Popular Science Monthly/Volume 49/July 1896/Sociology in Ethical Education
By BYRON C. MATHEWS.
THE fact that there is great social discontent throughout the entire western world requires no demonstration. The forms in which it manifests itself are numerous. In the various phases of socialism, and in nihilism, it permeates every department of European life. In the rural portions of our country the same spirit of discontent, though in a much milder form, manifests itself in the Farmers' Alliance and in the Populist movement. In our cities and towns it appears in labor organizations and in socialistic societies.
The adjustment of the parts of our social organism is certainly not harmonious. Collisions between classes whose interests are opposed have at times paralyzed domestic commerce, have involved the comforts of the nation, and have reminded thoughtful men and women of conditions preceding revolution. Not infrequently State militia, and even the United States troops, have been called out to protect life and property and to quell riots.
It is important that educators should inquire whether the schools are in any degree responsible for this unfortunate condition of affairs. We are compelled to acknowledge that we think they are, though not in a blameworthy sense, for the forces of no other agency have been guided with purer motives; hence there is no place for condemnation. The relation of the schools to society, however, is so intimate, and their influences are so potent in their formative effects, that it would be folly to claim that they are entirely free from responsibility in this grave matter; since, even if they have not contributed directly and purposely to it, they have not studied to prevent it. They have cultivated, unintentionally of course, those characteristics of the race which have produced it, and have failed to cultivate, except incidentally, those better characteristics which must correct it.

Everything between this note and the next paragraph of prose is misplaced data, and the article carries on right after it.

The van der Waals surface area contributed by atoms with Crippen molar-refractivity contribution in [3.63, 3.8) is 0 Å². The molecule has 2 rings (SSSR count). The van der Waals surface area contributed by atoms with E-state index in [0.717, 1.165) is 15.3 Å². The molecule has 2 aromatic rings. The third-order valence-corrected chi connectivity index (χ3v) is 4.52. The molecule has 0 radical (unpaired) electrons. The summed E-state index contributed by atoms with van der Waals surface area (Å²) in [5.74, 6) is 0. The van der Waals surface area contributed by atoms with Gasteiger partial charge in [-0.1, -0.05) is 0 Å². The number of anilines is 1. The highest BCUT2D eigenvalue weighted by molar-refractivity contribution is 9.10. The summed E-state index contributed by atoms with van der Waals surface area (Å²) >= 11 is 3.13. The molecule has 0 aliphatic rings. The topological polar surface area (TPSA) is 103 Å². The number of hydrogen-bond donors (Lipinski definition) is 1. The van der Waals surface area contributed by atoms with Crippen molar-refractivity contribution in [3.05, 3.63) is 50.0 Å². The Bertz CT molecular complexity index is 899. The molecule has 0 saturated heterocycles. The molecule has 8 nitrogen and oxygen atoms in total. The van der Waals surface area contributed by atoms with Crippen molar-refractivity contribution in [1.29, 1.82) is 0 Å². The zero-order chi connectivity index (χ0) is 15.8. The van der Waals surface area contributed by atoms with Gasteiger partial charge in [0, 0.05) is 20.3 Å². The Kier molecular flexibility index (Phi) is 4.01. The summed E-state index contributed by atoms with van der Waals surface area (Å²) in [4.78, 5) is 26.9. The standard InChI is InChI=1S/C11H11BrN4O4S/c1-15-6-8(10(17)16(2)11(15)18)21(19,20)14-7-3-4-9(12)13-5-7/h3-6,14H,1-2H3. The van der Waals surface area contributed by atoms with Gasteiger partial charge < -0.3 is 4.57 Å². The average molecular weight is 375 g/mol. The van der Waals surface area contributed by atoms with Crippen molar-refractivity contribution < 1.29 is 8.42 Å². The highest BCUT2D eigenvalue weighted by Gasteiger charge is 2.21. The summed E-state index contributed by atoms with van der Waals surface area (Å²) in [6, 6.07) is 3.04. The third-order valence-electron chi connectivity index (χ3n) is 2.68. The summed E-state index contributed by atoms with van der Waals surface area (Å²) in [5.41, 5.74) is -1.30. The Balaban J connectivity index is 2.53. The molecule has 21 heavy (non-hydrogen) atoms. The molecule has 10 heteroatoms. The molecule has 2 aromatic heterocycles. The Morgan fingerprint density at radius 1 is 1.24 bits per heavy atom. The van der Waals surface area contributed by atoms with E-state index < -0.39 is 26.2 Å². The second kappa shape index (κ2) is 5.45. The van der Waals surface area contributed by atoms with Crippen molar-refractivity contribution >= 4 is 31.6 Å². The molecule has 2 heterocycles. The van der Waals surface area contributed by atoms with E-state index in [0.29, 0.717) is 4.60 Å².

Throughout the whole course of the development of our public schools, their relation to the child as an individual, with personal ends in life to be attained, has always been a prominent feature and a determining factor; while their relation to the child as a member of society has never been sufficiently emphasized. The effort, therefore, on the part of the schools has uniformly been to enable the child, when grown to manhood, to successfully guard his own interests and secure his personal ends. There has been no general or continued effort to so train and so develop him that he will contribute to the welfare of society. The result has been to center and to fasten his attention upon his personal interests, and to cultivate in him selfishness instead of an altruistic spirit, which is the truly social spirit, and which alone will produce harmony among the classes now in collision. Why has the child been taught to read, to write, to cipher? Primarily because a knowledge of these has seemed to be absolutely essential in securing his so-called rights among his fellows. Only recently has his relation to society been seriously considered. His ethical side is now demanding cultivation more loudly than ever. So far as education is purely intellectual, it only trains him for a fiercer part in the great human struggle for personal ends, and tends to diminish the severity of that struggle in such degree only as purely intellectual culture indirectly contributes to the ethical, through attention to subjects related to the ethical.
Back of all social discontent, back of all forms in which it appears, we find the primary cause of social disorders in the presence of erroneous ideas among men, particularly the presence of erroneous notions concerning the relations which exist among men. There are certain fundamental ideas upon which the social edifice is built—pivotal ideas about which the social world turns. In each of these ten thousand others germinate; and the ten thousand are wrong if the one is wrong. The following are examples of these erroneous, fundamental, pivotal ideas, which have become stock notions of the people: Cæsars and Napoleons are civilizers; royalty is related to the gods; the Creator made some to be served, others to serve; legality is justice; standard belief is more important than standard character; morality divorced from religion is dangerous. Any social structure founded upon such ideas alone is a monstrosity. To-day we stand face to face with the fact that these very ideas, and others like unto them, form a very large part—entirely too large a part—of the foundation of modern society.